Flipping a house for profit
It’s a real estate transaction that’s one of the best investments you can make and that results in a higher return than almost any other form of investment. Since the buying and selling happens relatively closely in time, you also avoid the possibility of the market falling out and taking your profit potential with it.
In case you haven’t seen one of the various flipping TV shows or read any of the how-to books, flipping happens when you purchase a house or property that needs work, you do that work, and then you sell the property for a profit, all within a relatively short period of time.
In theory, it sounds easy. Watching the experts on the reality flipping shows makes it look easy too. But if you’re considering flipping a house, you can get into a whole lot of trouble if you don’t know what you are doing.
Let’s outline the process, but keep in mind that even these steps are not foolproof.
Successful flippers will tell you that the most important step is determining the financial viability of the deal, and it starts with the purchase. Naturally, the lower the purchase price, the higher your potential profit at the end.
You must evaluate the neighborhood as well as the house. A real estate agent could help you with the market potential and who your buyer might be. Flipping in a hot neighborhood with a low supply of renovated homes will usually result in a higher demand from buyers, especially if the flip has easy access to good shopping, transportation and schools.
Conduct your own buyer’s checklist, as well as consulting with your property inspector. Note the assessed value of the property, how long it’s been on the market, the zoning (flood or hazards), the stability of the ground, previous inspection reports, lot expansion possibilities, survey and any prior claims against the current owner. You don’t want any surprises if you can help it.
Once you’ve found the perfect property, it’s time to move to the second phase.
Do the math
How much will your renovation cost? Get a contractor to give you an estimate of the cost and the time it may take to finish the job. Your category of buyer will dictate certain features and finishes in your flip, so be ready to add in the correct levels of materials and workmanship. Don’t forget permits. Most municipalities require permits from contractors, and if you are doing your own work, you will be dealing with those headaches. Some buyers feel more comfortable knowing a flip was renovated with permits. You also don’t want to stop work thanks to a surprise visit from an inspector.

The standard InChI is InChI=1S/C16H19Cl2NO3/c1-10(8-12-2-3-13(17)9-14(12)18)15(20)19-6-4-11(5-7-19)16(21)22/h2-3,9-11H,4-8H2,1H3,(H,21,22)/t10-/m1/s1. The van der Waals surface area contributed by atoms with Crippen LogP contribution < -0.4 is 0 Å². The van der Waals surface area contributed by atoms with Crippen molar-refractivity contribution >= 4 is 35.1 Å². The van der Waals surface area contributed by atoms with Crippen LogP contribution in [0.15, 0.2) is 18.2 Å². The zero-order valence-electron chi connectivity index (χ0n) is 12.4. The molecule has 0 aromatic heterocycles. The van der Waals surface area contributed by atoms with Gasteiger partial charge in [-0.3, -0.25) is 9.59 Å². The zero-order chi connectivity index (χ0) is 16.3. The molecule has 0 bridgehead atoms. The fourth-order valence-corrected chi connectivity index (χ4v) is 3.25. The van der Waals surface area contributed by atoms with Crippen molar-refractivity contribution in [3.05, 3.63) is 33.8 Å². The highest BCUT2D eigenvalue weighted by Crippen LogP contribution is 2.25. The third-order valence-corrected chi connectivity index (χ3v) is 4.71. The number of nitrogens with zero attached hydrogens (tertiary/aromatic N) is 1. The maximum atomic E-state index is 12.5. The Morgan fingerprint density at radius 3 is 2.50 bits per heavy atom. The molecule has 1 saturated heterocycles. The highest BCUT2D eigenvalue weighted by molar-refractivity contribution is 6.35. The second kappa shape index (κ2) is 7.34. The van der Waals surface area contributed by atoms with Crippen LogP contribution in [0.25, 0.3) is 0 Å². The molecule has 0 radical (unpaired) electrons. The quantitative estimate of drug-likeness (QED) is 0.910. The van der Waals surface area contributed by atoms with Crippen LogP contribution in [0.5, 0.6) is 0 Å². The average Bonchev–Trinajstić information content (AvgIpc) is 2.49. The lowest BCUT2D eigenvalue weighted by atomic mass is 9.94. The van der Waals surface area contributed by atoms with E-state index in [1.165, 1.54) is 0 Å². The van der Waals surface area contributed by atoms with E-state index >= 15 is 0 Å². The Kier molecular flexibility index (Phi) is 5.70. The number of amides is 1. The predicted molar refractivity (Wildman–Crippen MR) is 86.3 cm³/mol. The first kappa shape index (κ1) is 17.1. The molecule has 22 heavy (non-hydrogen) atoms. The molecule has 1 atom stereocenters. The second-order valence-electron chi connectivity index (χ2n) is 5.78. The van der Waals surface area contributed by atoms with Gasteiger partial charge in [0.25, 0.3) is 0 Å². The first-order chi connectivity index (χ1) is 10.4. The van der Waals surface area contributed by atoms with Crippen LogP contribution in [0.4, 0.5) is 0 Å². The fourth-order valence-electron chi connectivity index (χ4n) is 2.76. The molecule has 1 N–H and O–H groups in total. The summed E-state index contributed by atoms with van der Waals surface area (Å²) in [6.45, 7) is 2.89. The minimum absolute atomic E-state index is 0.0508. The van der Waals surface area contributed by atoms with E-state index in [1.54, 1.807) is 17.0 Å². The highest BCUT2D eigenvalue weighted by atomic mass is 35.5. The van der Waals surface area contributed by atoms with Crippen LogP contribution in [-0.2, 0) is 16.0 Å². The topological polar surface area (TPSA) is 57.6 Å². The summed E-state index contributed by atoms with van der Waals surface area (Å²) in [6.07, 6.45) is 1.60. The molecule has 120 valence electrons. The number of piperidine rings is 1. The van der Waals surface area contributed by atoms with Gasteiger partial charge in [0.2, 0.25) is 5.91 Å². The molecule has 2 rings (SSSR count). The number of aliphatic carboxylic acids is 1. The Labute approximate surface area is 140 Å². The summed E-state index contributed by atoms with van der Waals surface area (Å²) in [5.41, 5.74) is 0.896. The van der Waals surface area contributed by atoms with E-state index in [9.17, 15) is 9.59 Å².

Contractors are key to a good flip. Be sure you trust your contractor and her ability to manage your time and money. Putting your money in the right places will result in the most profit; for example, kitchens and baths provide a good return on investment. But buyers also love new roofs, newer air conditioning and heating systems and updated electrical and plumbing.
How much will your house sell for? You should know that buyers don’t care how much money or time and sweat you put into the flip. They want a good deal. Often, flippers make the fatal mistake of spending more moneythan their budget allowed and then overcharging for the house. If you buy a house for $75,000, put $75,000 in it, and list it for $200,000, knowing the most expensive house on the block went for $100,000 a month ago, be ready to lose money.
When setting your list price, add in the real estate selling commissions (on both the front and back end), legal fees, financing costs (interest charges, etc.), utilities (water, power, gas, sewer, trash, dumpsters, etc.) and insurance, among other holding costs.
It’s your desired profit that will speak louder than anything when you set the list price. Add the amount of money that you want to make inside the list price.
Here’s the basic formula: the purchase price equals the projected market value minus repair costs, selling costs, holding costs and profit.
You will not be the only interested party if you have found a pretty good property to flip. In addition to other flippers out there, there are first-time buyers looking to repair and live in distressed properties. Time is of the essence. Make your best offer in the smallest amount of time possible. Some sellers won’t even wait for counter offers, and you may be left out in the cold.
Once your offer has been accepted and you’ve closed on your flip, waste no time getting to work. Remember, the holding costs accrue every day, taking chunks out of your bottom line. But with careful planning and structuring of the deal, you may end up with even more profit than you imagined. HLM
Sources: investopedia.com, moneycrashers.com, wikihow.com and the experience of the author.